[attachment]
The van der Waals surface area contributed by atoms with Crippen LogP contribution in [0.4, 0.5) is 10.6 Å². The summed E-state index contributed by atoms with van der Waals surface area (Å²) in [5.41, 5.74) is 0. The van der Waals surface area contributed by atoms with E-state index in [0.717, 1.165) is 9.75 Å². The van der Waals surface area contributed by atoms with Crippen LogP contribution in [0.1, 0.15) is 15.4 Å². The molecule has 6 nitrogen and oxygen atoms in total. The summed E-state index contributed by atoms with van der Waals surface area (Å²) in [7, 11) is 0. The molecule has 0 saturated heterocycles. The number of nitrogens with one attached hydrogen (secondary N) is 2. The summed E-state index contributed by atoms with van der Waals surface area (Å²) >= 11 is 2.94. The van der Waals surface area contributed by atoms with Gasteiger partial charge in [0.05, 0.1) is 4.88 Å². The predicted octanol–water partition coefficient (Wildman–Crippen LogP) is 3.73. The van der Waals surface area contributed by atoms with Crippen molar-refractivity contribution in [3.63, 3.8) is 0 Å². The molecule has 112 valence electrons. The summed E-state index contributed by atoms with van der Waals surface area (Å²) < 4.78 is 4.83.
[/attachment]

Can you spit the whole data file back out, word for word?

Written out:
The van der Waals surface area contributed by atoms with Crippen LogP contribution in [0.4, 0.5) is 10.6 Å². The summed E-state index contributed by atoms with van der Waals surface area (Å²) in [5.41, 5.74) is 0. The van der Waals surface area contributed by atoms with E-state index in [0.717, 1.165) is 9.75 Å². The van der Waals surface area contributed by atoms with Crippen LogP contribution in [0.1, 0.15) is 15.4 Å². The molecule has 6 nitrogen and oxygen atoms in total. The summed E-state index contributed by atoms with van der Waals surface area (Å²) in [7, 11) is 0. The molecule has 0 saturated heterocycles. The number of nitrogens with one attached hydrogen (secondary N) is 2. The summed E-state index contributed by atoms with van der Waals surface area (Å²) >= 11 is 2.94. The van der Waals surface area contributed by atoms with Gasteiger partial charge in [0.05, 0.1) is 4.88 Å². The predicted octanol–water partition coefficient (Wildman–Crippen LogP) is 3.73. The van der Waals surface area contributed by atoms with Crippen molar-refractivity contribution in [3.63, 3.8) is 0 Å². The molecule has 112 valence electrons. The summed E-state index contributed by atoms with van der Waals surface area (Å²) < 4.78 is 4.83.